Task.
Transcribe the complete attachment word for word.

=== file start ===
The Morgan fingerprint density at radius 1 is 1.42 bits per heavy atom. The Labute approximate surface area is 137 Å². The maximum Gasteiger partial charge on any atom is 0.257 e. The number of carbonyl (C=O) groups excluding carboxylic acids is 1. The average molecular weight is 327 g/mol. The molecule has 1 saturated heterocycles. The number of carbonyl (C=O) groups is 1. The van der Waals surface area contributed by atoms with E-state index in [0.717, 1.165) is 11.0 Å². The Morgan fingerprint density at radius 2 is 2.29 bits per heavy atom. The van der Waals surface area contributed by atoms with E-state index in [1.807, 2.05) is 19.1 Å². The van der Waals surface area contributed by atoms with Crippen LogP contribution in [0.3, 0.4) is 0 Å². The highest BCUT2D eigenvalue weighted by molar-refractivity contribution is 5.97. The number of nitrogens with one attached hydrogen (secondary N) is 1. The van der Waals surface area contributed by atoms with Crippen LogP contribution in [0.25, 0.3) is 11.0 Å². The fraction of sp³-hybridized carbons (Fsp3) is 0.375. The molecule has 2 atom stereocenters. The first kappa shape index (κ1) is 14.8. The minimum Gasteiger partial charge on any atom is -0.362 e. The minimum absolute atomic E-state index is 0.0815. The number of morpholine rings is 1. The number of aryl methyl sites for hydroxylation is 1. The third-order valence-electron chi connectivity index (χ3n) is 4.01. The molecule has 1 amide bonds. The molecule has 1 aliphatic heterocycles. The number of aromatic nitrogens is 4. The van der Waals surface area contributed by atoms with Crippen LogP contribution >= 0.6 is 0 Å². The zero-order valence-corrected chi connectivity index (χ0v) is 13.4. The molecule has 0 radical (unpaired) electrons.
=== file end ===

The Morgan fingerprint density at radius 1 is 1.42 bits per heavy atom. The Labute approximate surface area is 137 Å². The maximum Gasteiger partial charge on any atom is 0.257 e. The number of carbonyl (C=O) groups excluding carboxylic acids is 1. The average molecular weight is 327 g/mol. The molecule has 1 saturated heterocycles. The number of carbonyl (C=O) groups is 1. The van der Waals surface area contributed by atoms with E-state index in [0.717, 1.165) is 11.0 Å². The Morgan fingerprint density at radius 2 is 2.29 bits per heavy atom. The van der Waals surface area contributed by atoms with E-state index in [1.807, 2.05) is 19.1 Å². The van der Waals surface area contributed by atoms with Crippen LogP contribution in [0.3, 0.4) is 0 Å². The highest BCUT2D eigenvalue weighted by molar-refractivity contribution is 5.97. The number of nitrogens with one attached hydrogen (secondary N) is 1. The van der Waals surface area contributed by atoms with Crippen LogP contribution in [0.25, 0.3) is 11.0 Å². The fraction of sp³-hybridized carbons (Fsp3) is 0.375. The molecule has 2 atom stereocenters. The first kappa shape index (κ1) is 14.8. The minimum Gasteiger partial charge on any atom is -0.362 e. The minimum absolute atomic E-state index is 0.0815. The number of morpholine rings is 1. The number of aryl methyl sites for hydroxylation is 1. The third-order valence-electron chi connectivity index (χ3n) is 4.01. The molecule has 1 amide bonds. The molecule has 1 aliphatic heterocycles. The number of aromatic nitrogens is 4. The van der Waals surface area contributed by atoms with Crippen LogP contribution >= 0.6 is 0 Å². The zero-order valence-corrected chi connectivity index (χ0v) is 13.4. The molecule has 0 radical (unpaired) electrons.